the old and the young
die. I had been to several fatality accidents and I had even been first on the
scene of a vehicle fatality
where the driver was caught inside when his fuel tank ruptured and burst into
flames. As time went
on, I got to the point where very little fazed me anymore. I had become almost
totally numb to human
tragedy and suffering. But I didn’t realize just how numb I had gotten until an
incident occurred in my ninth year of law enforcement. An incident that only Julie and I and one old
man knows anything
about. An incident that I have never told anyone, not even my family. Yet, as
hard as I try to forget,
even today, the memory won’t leave me alone.
Everything I did for her added up to nothing!
That young woman lost her husband and her baby that night. I wasn’t able to do
anything for her and
I never saw her again. I wanted to help, but I was helpless. But, as little as
it was, you don’t know
how many times I have seen that old man’s face in my mind, and wish I had done
at least that much
for him. I have wished many times that I could roll back the clock to that
incident and create a
different ending to that story. But I can’t. None of us can, can we! That
experience on the road to
Las Vegas changed the rest of my career. I vowed I would never again, be so cold
and so unfeeling,
that I could look upon another’s misery and feel nothing. No empathy. No desire
to help in what ever
way I could. I’m not the best cop out there, but since that time, I’ve always
tried to make the
situation better somehow for the other guy. It was not only my Christian duty,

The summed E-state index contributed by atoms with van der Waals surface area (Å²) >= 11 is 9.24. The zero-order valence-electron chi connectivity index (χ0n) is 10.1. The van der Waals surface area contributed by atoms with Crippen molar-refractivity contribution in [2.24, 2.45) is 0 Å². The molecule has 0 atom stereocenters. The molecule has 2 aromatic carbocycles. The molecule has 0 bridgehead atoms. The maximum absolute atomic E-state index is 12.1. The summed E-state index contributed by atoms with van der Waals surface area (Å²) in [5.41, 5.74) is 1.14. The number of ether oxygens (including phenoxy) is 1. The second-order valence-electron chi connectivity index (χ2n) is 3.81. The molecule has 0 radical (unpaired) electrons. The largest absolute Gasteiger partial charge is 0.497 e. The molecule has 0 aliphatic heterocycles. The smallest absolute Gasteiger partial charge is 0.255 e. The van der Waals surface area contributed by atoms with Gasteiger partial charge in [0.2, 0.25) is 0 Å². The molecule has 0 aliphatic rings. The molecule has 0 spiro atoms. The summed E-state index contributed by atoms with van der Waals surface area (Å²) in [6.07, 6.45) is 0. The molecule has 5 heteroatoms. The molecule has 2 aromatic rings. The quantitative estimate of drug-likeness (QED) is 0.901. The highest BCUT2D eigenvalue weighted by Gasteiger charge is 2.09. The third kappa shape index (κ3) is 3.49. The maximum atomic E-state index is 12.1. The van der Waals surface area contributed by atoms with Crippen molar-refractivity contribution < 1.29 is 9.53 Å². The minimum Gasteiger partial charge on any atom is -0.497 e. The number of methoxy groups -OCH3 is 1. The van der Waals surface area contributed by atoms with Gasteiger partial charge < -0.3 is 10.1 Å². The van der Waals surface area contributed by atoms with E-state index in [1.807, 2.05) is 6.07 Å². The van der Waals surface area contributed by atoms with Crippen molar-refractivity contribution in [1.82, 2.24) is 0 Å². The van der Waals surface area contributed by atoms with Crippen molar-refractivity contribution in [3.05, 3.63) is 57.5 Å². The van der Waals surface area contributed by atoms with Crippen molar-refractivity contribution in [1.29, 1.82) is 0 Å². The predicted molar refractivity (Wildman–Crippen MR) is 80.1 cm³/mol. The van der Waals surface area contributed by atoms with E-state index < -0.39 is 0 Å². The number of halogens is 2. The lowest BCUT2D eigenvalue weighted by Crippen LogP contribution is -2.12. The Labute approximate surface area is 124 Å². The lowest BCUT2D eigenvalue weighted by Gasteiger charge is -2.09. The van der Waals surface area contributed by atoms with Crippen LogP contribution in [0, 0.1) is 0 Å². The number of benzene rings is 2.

but I began to realize
that but by the grace of God, I could be that, “other guy!”
Well, compassionate service is not
about the loaf of
bread or the plate of food you bring by. It’s not about helping someone move or
lending a shoulder
to cry on or merely just being there for someone. It’s far beyond that.
The only other police story I feel to share with you, so impacted me that I will never forget it and it will remain deep in my heart forever. It's about a guy by the name of Mikey.
I was working one afternoon and a “suspicious person” call came over the air.
The complaint was
that, “a black male adult about thirty-five years old, wearing a green coat and
gray pants, was
hanging around the eastbound on-ramp of Ellsworth Rd. and U.S. 60.” The chopper
did a “fly over”
and told me his location. I drove out there and sure enough, there he was. He
was sitting down, off
the side of the road in some weeds about head high. I got out of my car and
began walking up on him.
As I was doing so, I was looking him over to see what I was getting myself in
for. But he was
obviously just a transient. His coat and pants were old and ragged. They were
also filthy, grimy, dirty.
The kind that only comes from wearing the same clothing for a long period of
time without washing
them. Alongside him was a little duffle bag. It was open and inside were all his
He was sitting down in the weeds and was reading out of the Bible, in Second
Corinthians. I smiled
and said, “Hey partner.” But he didn’t say a thing. He never looked up. He just
sat there as if I was
not even there. I spoke to him again a little louder and more aggressively, “Hey
partner.” The second
time, just like the first time, he just sat there. Not a word. Not a move. The
third time I spoke to him
very sternly but as before, it was as if I wasn’t even there. I was certain I
had a wise guy. Now, ready
for and expecting a physical confrontation, I bent down and got real close to
his ear and said very